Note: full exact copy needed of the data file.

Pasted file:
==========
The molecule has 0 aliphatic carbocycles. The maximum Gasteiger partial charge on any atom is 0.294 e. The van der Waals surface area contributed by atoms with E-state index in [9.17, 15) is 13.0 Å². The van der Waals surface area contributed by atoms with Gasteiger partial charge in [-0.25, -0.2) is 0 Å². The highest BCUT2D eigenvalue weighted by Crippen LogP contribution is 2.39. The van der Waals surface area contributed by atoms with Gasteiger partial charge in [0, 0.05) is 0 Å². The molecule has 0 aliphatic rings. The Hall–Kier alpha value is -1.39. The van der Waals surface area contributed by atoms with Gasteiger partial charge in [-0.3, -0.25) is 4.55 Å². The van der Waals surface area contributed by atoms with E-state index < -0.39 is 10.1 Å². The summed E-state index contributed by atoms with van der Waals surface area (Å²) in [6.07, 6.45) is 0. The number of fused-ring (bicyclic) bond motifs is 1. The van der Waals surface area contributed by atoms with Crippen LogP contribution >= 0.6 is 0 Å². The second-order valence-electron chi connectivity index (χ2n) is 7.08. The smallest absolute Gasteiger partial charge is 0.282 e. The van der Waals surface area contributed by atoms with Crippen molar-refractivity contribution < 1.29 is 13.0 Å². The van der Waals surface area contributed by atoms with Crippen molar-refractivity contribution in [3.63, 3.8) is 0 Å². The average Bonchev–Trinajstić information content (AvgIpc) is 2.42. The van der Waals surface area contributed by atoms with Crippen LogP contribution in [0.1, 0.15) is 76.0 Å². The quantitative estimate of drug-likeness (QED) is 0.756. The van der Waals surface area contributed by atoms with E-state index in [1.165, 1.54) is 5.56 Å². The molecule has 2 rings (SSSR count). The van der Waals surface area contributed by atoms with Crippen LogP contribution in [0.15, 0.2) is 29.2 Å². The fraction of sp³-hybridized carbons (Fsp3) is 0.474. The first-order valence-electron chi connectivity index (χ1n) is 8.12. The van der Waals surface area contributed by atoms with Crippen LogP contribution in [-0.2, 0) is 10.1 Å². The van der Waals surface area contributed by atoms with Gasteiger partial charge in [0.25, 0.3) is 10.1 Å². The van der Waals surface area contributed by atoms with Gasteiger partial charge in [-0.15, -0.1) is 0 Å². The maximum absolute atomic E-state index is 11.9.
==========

The molecule has 0 aliphatic carbocycles. The maximum Gasteiger partial charge on any atom is 0.294 e. The van der Waals surface area contributed by atoms with E-state index in [9.17, 15) is 13.0 Å². The van der Waals surface area contributed by atoms with Gasteiger partial charge in [-0.25, -0.2) is 0 Å². The highest BCUT2D eigenvalue weighted by Crippen LogP contribution is 2.39. The van der Waals surface area contributed by atoms with Gasteiger partial charge in [0, 0.05) is 0 Å². The molecule has 0 aliphatic rings. The Hall–Kier alpha value is -1.39. The van der Waals surface area contributed by atoms with Gasteiger partial charge in [-0.3, -0.25) is 4.55 Å². The van der Waals surface area contributed by atoms with E-state index < -0.39 is 10.1 Å². The summed E-state index contributed by atoms with van der Waals surface area (Å²) in [6.07, 6.45) is 0. The number of fused-ring (bicyclic) bond motifs is 1. The van der Waals surface area contributed by atoms with Crippen LogP contribution >= 0.6 is 0 Å². The second-order valence-electron chi connectivity index (χ2n) is 7.08. The smallest absolute Gasteiger partial charge is 0.282 e. The van der Waals surface area contributed by atoms with Crippen molar-refractivity contribution < 1.29 is 13.0 Å². The van der Waals surface area contributed by atoms with Crippen molar-refractivity contribution in [3.63, 3.8) is 0 Å². The average Bonchev–Trinajstić information content (AvgIpc) is 2.42. The van der Waals surface area contributed by atoms with Crippen LogP contribution in [0.1, 0.15) is 76.0 Å². The quantitative estimate of drug-likeness (QED) is 0.756. The van der Waals surface area contributed by atoms with E-state index in [1.165, 1.54) is 5.56 Å². The molecule has 2 rings (SSSR count). The van der Waals surface area contributed by atoms with Crippen LogP contribution in [0.15, 0.2) is 29.2 Å². The fraction of sp³-hybridized carbons (Fsp3) is 0.474. The first-order valence-electron chi connectivity index (χ1n) is 8.12. The van der Waals surface area contributed by atoms with Crippen LogP contribution in [-0.2, 0) is 10.1 Å². The van der Waals surface area contributed by atoms with Gasteiger partial charge in [0.25, 0.3) is 10.1 Å². The van der Waals surface area contributed by atoms with Gasteiger partial charge in [-0.15, -0.1) is 0 Å². The maximum absolute atomic E-state index is 11.9.